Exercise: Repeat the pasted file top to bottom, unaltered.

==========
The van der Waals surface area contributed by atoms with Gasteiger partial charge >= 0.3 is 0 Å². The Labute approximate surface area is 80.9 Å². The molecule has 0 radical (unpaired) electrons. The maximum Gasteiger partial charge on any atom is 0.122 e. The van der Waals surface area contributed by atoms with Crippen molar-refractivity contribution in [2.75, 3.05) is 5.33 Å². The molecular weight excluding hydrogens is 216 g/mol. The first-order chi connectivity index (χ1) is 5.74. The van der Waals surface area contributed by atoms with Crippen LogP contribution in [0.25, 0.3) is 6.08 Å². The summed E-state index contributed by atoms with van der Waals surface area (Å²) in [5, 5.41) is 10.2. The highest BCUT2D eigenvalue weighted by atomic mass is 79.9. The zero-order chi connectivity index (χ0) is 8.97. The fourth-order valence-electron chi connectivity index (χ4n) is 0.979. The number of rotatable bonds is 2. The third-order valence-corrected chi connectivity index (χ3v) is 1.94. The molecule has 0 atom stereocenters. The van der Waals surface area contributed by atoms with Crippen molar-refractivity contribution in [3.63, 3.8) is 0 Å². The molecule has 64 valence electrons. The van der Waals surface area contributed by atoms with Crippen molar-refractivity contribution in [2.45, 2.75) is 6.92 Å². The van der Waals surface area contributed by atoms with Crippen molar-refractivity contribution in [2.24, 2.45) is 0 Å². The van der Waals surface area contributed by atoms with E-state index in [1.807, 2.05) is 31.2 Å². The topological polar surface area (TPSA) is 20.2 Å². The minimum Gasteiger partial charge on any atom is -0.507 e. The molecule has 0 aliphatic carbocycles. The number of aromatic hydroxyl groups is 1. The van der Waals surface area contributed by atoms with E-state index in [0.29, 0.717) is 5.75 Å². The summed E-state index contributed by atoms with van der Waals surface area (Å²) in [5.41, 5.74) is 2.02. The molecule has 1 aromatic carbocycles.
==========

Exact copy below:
The van der Waals surface area contributed by atoms with Gasteiger partial charge >= 0.3 is 0 Å². The Labute approximate surface area is 80.9 Å². The molecule has 0 radical (unpaired) electrons. The maximum Gasteiger partial charge on any atom is 0.122 e. The van der Waals surface area contributed by atoms with Crippen molar-refractivity contribution in [2.75, 3.05) is 5.33 Å². The molecular weight excluding hydrogens is 216 g/mol. The first-order chi connectivity index (χ1) is 5.74. The van der Waals surface area contributed by atoms with Crippen LogP contribution in [0.25, 0.3) is 6.08 Å². The summed E-state index contributed by atoms with van der Waals surface area (Å²) in [5, 5.41) is 10.2. The highest BCUT2D eigenvalue weighted by atomic mass is 79.9. The zero-order chi connectivity index (χ0) is 8.97. The fourth-order valence-electron chi connectivity index (χ4n) is 0.979. The number of rotatable bonds is 2. The third-order valence-corrected chi connectivity index (χ3v) is 1.94. The molecule has 0 atom stereocenters. The van der Waals surface area contributed by atoms with Crippen molar-refractivity contribution in [3.63, 3.8) is 0 Å². The molecule has 64 valence electrons. The van der Waals surface area contributed by atoms with Crippen molar-refractivity contribution in [2.45, 2.75) is 6.92 Å². The van der Waals surface area contributed by atoms with Crippen molar-refractivity contribution in [2.24, 2.45) is 0 Å². The van der Waals surface area contributed by atoms with E-state index in [1.807, 2.05) is 31.2 Å². The topological polar surface area (TPSA) is 20.2 Å². The minimum Gasteiger partial charge on any atom is -0.507 e. The molecule has 0 aliphatic carbocycles. The number of aromatic hydroxyl groups is 1. The van der Waals surface area contributed by atoms with E-state index in [0.29, 0.717) is 5.75 Å². The summed E-state index contributed by atoms with van der Waals surface area (Å²) in [5.41, 5.74) is 2.02. The molecule has 1 aromatic carbocycles.